Teaching gifted learners to be hopeful in the education setting includes explicit teaching of the components of hopeful thought as defined by Snyder (1994). Instructors and parents should have students set long-term and short-term goals, identify pathways toward the goals, and scaffolding the movement and evaluation of pathways as movement toward goals occurs. Instructors and parents should help students build positive feelings about their capacity to move toward goals. They need to give students opportunities to overtly evaluate their feeling of capacity as they move toward goal achievement.
Grit is a newer character term being used in education. The movement for the teaching and student development of grit is gaining steam in education circles. Angela Duckworth coined the term grit (Duckworth, Peterson, Matthews, & Kelly, 2007) and defines it as passion and perseverance toward goal achievement over a long period of time.
Explicitly teaching students that sticking with goals to attainment is important to their development of grit. Allowing struggle helps the student experience how important tenacity and perseverance are. Educators should teach students about intrinsic motivation and expect intrinsic motivation. They must help students find and develop their passions. It is necessary for educators to focus on altering students’ attitudes about what is possible and bring them to the belief that the struggle will pay off.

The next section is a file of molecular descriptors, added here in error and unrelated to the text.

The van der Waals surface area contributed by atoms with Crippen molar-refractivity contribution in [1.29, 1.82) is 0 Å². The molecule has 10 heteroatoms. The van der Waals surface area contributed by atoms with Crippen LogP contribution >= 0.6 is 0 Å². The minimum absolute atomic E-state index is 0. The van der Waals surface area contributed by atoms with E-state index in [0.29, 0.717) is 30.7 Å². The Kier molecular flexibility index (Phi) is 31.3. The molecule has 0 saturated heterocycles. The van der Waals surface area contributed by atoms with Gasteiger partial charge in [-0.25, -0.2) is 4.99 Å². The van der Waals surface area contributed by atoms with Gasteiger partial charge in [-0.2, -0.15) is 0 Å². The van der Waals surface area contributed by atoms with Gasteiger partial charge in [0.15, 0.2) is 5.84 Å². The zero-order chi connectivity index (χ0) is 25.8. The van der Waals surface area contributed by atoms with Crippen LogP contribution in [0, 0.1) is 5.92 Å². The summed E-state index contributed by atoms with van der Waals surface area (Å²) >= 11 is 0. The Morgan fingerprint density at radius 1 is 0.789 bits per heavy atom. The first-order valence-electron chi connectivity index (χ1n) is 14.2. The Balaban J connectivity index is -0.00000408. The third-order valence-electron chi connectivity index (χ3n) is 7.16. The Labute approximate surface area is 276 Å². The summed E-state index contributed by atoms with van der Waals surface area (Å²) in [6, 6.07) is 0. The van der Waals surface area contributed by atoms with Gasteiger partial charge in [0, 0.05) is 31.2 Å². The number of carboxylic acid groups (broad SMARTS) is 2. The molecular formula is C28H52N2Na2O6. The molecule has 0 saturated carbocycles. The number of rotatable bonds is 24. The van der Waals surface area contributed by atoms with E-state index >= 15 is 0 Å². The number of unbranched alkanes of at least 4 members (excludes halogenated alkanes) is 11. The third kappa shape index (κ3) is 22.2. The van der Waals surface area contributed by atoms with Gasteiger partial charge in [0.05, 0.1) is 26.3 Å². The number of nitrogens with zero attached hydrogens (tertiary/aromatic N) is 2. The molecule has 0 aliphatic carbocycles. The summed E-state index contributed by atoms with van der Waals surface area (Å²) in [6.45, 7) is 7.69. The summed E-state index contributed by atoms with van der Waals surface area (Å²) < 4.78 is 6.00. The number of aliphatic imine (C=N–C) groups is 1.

click here to read the full response by Dr. Boazman.
What do educators need to know about the differences in cognitive development between boys and girls?
Gender and education research has begun to show a mismatch between boys’ and girls’ learning brains and how education is being delivered. The function and development of the lobes in the cerebral cortex are different for boys and girls. Girls have statistically significant differences in cortical development and use of the frontal, temporal, and parietal lobes of the brain. For girls, the frontal lobe develops more quickly than the frontal lobe of boys which means that girls make fewer impulsive decisions and girls more readily and efficiently use the frontal, temporal, and parietal lobes of the brain. Boys show a significant difference in the use of the cortex of the cerebellum, the part of the brain that receives information from the sensory systems, the spinal cord, and other parts of the brain that regulate motor movement. It coordinates voluntary movement. This gives reason to the difference in movement by boys in the classroom.
Neuroprocessing maps of the brain show lateralization of the boy brain activity with a pronounced difference from girls in the amount of cross hemisphere activity. A girl’s corpus callosum is up to 25 percent larger than a boy’s by adolescence. This allows more crosstalk in the brain which translates in to girls being better at multitasking, transitioning, and paying attention. Girls have stronger neural connectors than boys in their temporal lobes. These stronger neural connectors in the female brain allow for more sensually detailed memory storage, better listening skills, better discrimination among tones of voice, and greater use of detail in writing assignments. A girl’s hippocampus is larger increasing the girls’ learning advantage, especially in language arts.